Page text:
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An Essay on African Philosophical Thought

Summary of Article by Kwame Gyekye, 1987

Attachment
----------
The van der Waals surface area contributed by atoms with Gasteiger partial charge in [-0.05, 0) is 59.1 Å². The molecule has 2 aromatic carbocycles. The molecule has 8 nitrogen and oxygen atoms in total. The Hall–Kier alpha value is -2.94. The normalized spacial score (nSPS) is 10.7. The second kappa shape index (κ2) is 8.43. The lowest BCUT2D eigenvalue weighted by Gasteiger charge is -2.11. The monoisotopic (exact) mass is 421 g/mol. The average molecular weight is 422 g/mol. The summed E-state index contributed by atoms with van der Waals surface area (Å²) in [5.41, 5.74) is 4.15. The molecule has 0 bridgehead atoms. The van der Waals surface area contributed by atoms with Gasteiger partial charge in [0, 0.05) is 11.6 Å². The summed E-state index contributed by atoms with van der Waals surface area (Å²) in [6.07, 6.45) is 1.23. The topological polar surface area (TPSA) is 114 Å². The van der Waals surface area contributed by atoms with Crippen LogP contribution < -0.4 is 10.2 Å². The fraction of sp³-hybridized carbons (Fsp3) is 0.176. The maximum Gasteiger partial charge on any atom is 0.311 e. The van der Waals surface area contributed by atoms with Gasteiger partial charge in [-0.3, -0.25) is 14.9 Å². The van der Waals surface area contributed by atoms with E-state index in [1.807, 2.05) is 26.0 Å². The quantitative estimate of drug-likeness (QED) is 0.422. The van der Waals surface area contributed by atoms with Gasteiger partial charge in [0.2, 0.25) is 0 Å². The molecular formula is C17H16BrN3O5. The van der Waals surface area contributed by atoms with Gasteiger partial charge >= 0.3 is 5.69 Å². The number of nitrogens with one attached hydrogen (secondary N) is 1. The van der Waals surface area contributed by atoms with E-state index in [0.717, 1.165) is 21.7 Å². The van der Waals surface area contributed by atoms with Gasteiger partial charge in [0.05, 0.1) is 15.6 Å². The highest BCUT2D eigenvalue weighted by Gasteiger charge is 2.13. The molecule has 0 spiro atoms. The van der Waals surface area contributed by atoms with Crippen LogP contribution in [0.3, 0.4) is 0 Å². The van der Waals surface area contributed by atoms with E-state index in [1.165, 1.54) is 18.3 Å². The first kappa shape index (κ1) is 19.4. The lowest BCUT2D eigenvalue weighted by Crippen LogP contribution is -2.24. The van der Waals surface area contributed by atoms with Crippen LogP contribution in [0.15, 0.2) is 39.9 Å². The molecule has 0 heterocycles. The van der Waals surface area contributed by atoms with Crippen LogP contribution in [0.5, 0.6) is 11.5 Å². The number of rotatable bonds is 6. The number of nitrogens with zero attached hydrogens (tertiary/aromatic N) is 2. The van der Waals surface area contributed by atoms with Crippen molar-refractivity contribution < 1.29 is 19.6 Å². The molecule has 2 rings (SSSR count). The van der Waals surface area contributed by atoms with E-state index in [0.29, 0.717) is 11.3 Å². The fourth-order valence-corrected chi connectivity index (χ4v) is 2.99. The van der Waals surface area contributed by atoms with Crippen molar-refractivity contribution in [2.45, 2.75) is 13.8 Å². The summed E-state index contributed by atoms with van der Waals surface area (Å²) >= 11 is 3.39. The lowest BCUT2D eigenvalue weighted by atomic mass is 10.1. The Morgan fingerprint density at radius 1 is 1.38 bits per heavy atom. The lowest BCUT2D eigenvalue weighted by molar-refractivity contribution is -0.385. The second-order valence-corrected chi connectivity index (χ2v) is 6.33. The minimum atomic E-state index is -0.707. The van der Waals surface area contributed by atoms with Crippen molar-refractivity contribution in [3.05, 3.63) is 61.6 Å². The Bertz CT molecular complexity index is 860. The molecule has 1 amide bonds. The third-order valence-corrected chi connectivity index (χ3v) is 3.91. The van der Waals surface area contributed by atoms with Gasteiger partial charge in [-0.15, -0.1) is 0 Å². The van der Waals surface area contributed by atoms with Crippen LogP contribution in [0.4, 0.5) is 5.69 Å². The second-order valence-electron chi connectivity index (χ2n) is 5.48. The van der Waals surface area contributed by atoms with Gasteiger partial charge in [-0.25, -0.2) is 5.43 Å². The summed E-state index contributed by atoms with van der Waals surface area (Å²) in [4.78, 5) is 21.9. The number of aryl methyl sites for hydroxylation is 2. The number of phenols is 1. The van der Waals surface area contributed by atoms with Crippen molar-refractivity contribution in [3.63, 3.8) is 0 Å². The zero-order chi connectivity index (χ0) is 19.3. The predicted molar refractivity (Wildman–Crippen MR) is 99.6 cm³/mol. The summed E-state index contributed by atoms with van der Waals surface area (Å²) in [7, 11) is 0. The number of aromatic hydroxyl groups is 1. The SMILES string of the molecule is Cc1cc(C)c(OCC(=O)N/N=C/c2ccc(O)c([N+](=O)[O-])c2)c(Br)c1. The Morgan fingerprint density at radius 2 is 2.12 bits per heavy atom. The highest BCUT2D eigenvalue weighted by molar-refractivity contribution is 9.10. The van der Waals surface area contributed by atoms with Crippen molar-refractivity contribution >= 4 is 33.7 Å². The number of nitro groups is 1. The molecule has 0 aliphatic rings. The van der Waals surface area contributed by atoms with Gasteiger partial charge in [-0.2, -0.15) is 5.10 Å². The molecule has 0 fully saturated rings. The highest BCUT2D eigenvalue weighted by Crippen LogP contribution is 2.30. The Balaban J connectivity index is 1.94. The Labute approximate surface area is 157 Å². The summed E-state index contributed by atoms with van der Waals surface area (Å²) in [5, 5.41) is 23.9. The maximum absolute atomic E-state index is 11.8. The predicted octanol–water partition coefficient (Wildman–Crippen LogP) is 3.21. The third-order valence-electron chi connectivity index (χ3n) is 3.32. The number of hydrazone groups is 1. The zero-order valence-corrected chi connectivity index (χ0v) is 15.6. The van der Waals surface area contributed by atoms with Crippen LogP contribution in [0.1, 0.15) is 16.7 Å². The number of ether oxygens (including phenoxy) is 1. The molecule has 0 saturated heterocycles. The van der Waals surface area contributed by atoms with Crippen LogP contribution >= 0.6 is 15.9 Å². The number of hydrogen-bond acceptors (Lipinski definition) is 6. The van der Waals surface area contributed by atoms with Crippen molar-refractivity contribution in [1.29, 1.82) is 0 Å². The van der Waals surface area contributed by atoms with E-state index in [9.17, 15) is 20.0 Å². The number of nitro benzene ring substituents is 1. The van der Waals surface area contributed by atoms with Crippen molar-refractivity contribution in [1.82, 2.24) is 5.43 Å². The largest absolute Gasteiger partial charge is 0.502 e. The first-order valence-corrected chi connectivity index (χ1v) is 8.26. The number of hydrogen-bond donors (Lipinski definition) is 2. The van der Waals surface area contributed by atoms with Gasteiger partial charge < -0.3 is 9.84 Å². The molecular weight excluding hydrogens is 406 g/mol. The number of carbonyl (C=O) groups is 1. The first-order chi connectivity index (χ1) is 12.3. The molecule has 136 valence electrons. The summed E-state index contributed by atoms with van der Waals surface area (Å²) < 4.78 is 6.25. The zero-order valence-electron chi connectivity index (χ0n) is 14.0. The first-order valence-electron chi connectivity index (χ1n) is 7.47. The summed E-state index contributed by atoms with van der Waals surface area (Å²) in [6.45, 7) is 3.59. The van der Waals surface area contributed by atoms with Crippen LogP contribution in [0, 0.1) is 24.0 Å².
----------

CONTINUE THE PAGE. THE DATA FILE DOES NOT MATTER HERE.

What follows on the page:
The human being according to Gyekye is made up body, soul and spirit, which in the Akan parlance is rendered as honam (body) okra (soul), sunsum (spirit). He asserts that “the okra is the innermost self, the essence of the individual person.” The sunsum on the other hand is the “unperceivable, mystical beings and forces in Akan ontology, and specifically refers to the activating principle in the person. He argues that although it is difficult to differentiate between the sunsum and okra, the two are not the same. Therefore the “Akan philosophy maintains a dualistic, not a tripartite, conception of the person: a person is made up of two principal entities, one spiritual (immaterial: okra) and the other material (honam:body)”. This serves to posit a “theory of the unity of soul and body” which makes the “Akan conception of a person both dualistic and interactionist”.